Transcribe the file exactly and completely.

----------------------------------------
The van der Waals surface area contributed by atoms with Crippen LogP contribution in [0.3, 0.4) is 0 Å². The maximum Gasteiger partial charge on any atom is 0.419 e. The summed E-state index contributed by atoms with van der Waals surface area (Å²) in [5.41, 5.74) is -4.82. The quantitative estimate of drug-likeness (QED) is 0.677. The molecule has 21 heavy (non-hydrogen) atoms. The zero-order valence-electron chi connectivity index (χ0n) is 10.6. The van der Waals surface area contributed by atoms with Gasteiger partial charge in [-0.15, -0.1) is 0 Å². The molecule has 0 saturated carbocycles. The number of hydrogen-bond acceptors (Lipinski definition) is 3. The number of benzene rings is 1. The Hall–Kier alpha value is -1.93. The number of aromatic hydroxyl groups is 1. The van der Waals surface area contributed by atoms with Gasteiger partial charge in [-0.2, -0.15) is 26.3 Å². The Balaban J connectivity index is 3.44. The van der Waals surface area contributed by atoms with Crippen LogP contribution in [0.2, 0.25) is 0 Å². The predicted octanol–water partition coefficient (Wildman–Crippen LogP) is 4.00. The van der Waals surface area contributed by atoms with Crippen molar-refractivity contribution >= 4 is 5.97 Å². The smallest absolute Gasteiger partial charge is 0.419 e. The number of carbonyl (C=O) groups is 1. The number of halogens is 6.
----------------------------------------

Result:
The van der Waals surface area contributed by atoms with Crippen LogP contribution in [0.3, 0.4) is 0 Å². The maximum Gasteiger partial charge on any atom is 0.419 e. The summed E-state index contributed by atoms with van der Waals surface area (Å²) in [5.41, 5.74) is -4.82. The quantitative estimate of drug-likeness (QED) is 0.677. The molecule has 21 heavy (non-hydrogen) atoms. The zero-order valence-electron chi connectivity index (χ0n) is 10.6. The van der Waals surface area contributed by atoms with Gasteiger partial charge in [-0.15, -0.1) is 0 Å². The molecule has 0 saturated carbocycles. The number of hydrogen-bond acceptors (Lipinski definition) is 3. The number of benzene rings is 1. The Hall–Kier alpha value is -1.93. The number of aromatic hydroxyl groups is 1. The van der Waals surface area contributed by atoms with Gasteiger partial charge in [-0.2, -0.15) is 26.3 Å². The Balaban J connectivity index is 3.44. The van der Waals surface area contributed by atoms with Crippen LogP contribution in [0.2, 0.25) is 0 Å². The predicted octanol–water partition coefficient (Wildman–Crippen LogP) is 4.00. The van der Waals surface area contributed by atoms with Crippen molar-refractivity contribution >= 4 is 5.97 Å². The smallest absolute Gasteiger partial charge is 0.419 e. The number of carbonyl (C=O) groups is 1. The number of halogens is 6.